From the time the first credit union was formed in Saskatchewan in 1910, 380 individual credit unions were incorporated. Today, there are 44 (SaskCentral). Co-opertives and credit unions usually start out small, serving the needs of geographically defined members. The power and appeal of the credit union is in locally-based decision making and connection to the local community. When credit unions have been in existence for multiple generations, the communities change, economies change, and environments change. The board is tasked with ensuring the credit union is sustainable both today and in the future. Can credit unions that were formed under different circumstances continue to provide quality services to their members in their new realities? When does the amalgamation question arise? Continue reading →
As noted in the first post on this topic, Top Co-op Issues 2017 surveyed CEOs, board members, managers, and academics across Canada to obtain a snapshot of the most pressing concerns facing co-operative organizations today. This entry will discuss some of the many action items suggested by respondents. Although they provided clear advice on all twenty themes, the focus in this post is on the actions associated with the top six.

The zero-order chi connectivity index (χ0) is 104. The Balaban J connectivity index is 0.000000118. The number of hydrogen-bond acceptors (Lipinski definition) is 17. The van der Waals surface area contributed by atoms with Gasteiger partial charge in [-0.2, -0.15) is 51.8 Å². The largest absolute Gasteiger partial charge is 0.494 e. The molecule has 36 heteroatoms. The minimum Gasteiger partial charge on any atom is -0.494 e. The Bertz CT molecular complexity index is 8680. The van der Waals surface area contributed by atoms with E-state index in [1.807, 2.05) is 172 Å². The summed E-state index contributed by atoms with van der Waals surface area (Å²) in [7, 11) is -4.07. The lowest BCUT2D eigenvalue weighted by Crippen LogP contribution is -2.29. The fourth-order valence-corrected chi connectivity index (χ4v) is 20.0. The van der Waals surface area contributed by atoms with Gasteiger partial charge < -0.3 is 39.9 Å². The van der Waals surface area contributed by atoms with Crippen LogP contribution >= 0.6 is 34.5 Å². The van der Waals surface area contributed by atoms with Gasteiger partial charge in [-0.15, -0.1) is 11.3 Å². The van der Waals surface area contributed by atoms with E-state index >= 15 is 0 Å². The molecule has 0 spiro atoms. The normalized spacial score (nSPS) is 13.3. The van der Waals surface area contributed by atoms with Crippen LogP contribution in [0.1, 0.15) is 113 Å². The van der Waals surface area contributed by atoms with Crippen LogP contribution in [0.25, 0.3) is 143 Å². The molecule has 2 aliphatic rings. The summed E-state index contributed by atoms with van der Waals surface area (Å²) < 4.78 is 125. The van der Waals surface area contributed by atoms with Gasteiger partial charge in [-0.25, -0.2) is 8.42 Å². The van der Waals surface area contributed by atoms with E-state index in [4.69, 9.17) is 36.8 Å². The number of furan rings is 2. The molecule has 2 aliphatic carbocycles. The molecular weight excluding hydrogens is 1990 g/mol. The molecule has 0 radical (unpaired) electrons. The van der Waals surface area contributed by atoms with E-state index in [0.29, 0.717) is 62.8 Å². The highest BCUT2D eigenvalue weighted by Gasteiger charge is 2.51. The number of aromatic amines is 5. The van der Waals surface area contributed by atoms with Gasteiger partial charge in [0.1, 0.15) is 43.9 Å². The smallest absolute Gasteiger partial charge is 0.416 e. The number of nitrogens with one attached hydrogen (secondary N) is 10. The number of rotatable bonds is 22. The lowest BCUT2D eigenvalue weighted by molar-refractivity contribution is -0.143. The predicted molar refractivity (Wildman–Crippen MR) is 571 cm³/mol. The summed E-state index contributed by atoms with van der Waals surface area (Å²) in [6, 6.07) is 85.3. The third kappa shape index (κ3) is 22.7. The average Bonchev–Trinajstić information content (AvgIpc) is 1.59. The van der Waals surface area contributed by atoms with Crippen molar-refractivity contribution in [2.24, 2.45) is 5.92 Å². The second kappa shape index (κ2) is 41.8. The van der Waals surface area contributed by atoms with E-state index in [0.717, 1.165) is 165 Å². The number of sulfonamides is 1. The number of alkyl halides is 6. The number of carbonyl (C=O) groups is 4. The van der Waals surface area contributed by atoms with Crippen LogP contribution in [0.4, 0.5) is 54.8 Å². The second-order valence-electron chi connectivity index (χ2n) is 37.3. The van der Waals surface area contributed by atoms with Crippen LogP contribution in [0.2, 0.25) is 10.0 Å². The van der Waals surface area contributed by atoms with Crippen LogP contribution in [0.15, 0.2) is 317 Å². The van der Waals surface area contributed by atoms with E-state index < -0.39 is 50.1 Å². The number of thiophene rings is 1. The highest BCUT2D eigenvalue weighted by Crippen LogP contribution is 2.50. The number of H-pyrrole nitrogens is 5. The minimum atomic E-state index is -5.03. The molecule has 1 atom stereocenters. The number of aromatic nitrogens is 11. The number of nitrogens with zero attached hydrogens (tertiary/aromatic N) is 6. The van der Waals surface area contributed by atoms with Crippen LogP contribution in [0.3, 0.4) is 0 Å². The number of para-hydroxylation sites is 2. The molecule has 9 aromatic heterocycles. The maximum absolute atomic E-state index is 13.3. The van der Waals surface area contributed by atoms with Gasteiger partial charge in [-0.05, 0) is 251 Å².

In our second annual survey of Top Co-op Issues, we asked co-operative leaders across Canada to identify the most pressing concerns facing co-operative organizations today. According to CEOs, board members, managers, and academics in virtually every region and sector, the number one issue for co-op leaders is public awareness of the co-operative model — the lack of it, that is. As one person commented, “Raising the profile of co-ops in a noisy marketplace is difficult.”
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We conducted the survey as part of our mission to understand the world of co-ops and make that knowledge accessible. The results published here hold a mirror to the co-op sector, not only identifying important issues but also providing clear areas for collaboration for both advocacy and research. We selected our informants based on their specialized knowledge about co-ops. The 2017 survey included a sample similar to last year’s — CEOs, board members, managers, and academics balanced by region, sector, and role within the co-op. Their knowledge is invaluable because it is extensive, detailed, and privileged. Continue reading →